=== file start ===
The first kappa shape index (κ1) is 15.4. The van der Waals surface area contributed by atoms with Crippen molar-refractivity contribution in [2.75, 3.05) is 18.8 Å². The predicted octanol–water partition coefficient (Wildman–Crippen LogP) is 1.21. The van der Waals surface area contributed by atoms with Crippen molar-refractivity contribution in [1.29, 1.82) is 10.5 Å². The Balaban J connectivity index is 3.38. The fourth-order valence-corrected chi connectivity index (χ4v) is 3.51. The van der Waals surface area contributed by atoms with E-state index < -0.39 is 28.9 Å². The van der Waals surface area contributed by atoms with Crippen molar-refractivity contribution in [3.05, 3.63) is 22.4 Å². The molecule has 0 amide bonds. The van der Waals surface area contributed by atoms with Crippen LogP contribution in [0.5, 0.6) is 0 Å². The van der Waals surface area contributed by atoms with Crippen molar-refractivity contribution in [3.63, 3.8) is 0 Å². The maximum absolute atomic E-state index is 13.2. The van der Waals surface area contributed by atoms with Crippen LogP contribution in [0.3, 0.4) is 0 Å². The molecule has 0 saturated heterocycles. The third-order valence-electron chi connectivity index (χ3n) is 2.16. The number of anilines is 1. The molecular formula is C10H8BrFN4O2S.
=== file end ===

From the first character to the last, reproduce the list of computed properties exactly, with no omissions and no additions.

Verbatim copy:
The first kappa shape index (κ1) is 15.4. The van der Waals surface area contributed by atoms with Crippen molar-refractivity contribution in [2.75, 3.05) is 18.8 Å². The predicted octanol–water partition coefficient (Wildman–Crippen LogP) is 1.21. The van der Waals surface area contributed by atoms with Crippen molar-refractivity contribution in [1.29, 1.82) is 10.5 Å². The Balaban J connectivity index is 3.38. The fourth-order valence-corrected chi connectivity index (χ4v) is 3.51. The van der Waals surface area contributed by atoms with E-state index < -0.39 is 28.9 Å². The van der Waals surface area contributed by atoms with Crippen molar-refractivity contribution in [3.05, 3.63) is 22.4 Å². The molecule has 0 amide bonds. The van der Waals surface area contributed by atoms with Crippen LogP contribution in [0.5, 0.6) is 0 Å². The van der Waals surface area contributed by atoms with Crippen molar-refractivity contribution in [3.63, 3.8) is 0 Å². The maximum absolute atomic E-state index is 13.2. The van der Waals surface area contributed by atoms with Crippen LogP contribution in [0.3, 0.4) is 0 Å². The molecule has 0 saturated heterocycles. The third-order valence-electron chi connectivity index (χ3n) is 2.16. The number of anilines is 1. The molecular formula is C10H8BrFN4O2S.